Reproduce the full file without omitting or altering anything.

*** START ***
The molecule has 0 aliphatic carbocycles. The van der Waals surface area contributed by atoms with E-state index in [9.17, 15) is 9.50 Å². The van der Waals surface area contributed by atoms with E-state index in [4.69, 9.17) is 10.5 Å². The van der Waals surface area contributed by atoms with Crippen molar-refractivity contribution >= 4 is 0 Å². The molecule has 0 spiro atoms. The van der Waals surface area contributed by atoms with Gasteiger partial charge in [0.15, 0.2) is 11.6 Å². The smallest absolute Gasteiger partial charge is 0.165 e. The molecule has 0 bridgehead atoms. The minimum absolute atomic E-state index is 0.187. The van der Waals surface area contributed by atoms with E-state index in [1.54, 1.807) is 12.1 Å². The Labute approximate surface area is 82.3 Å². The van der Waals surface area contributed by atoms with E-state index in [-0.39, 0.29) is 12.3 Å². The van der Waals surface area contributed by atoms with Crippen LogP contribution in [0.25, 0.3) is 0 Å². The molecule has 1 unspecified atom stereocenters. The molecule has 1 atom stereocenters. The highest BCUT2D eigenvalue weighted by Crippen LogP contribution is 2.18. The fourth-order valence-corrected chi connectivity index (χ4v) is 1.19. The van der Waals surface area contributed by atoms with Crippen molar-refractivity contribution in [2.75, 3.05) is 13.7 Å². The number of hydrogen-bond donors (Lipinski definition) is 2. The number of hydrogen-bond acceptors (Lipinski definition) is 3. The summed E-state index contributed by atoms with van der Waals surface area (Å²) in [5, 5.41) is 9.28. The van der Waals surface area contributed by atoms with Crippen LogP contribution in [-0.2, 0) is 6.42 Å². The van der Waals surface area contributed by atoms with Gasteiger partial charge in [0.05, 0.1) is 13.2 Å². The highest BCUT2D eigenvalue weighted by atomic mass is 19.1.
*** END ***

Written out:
The molecule has 0 aliphatic carbocycles. The van der Waals surface area contributed by atoms with E-state index in [9.17, 15) is 9.50 Å². The van der Waals surface area contributed by atoms with E-state index in [4.69, 9.17) is 10.5 Å². The van der Waals surface area contributed by atoms with Crippen molar-refractivity contribution >= 4 is 0 Å². The molecule has 0 spiro atoms. The van der Waals surface area contributed by atoms with Gasteiger partial charge in [0.15, 0.2) is 11.6 Å². The smallest absolute Gasteiger partial charge is 0.165 e. The molecule has 0 bridgehead atoms. The minimum absolute atomic E-state index is 0.187. The van der Waals surface area contributed by atoms with E-state index in [1.54, 1.807) is 12.1 Å². The Labute approximate surface area is 82.3 Å². The van der Waals surface area contributed by atoms with E-state index in [-0.39, 0.29) is 12.3 Å². The van der Waals surface area contributed by atoms with Crippen LogP contribution in [0.25, 0.3) is 0 Å². The molecule has 1 unspecified atom stereocenters. The molecule has 1 atom stereocenters. The highest BCUT2D eigenvalue weighted by Crippen LogP contribution is 2.18. The fourth-order valence-corrected chi connectivity index (χ4v) is 1.19. The van der Waals surface area contributed by atoms with Crippen molar-refractivity contribution in [2.75, 3.05) is 13.7 Å². The number of hydrogen-bond donors (Lipinski definition) is 2. The number of hydrogen-bond acceptors (Lipinski definition) is 3. The summed E-state index contributed by atoms with van der Waals surface area (Å²) in [5, 5.41) is 9.28. The van der Waals surface area contributed by atoms with Crippen LogP contribution in [-0.2, 0) is 6.42 Å². The van der Waals surface area contributed by atoms with Gasteiger partial charge in [0.05, 0.1) is 13.2 Å². The highest BCUT2D eigenvalue weighted by atomic mass is 19.1.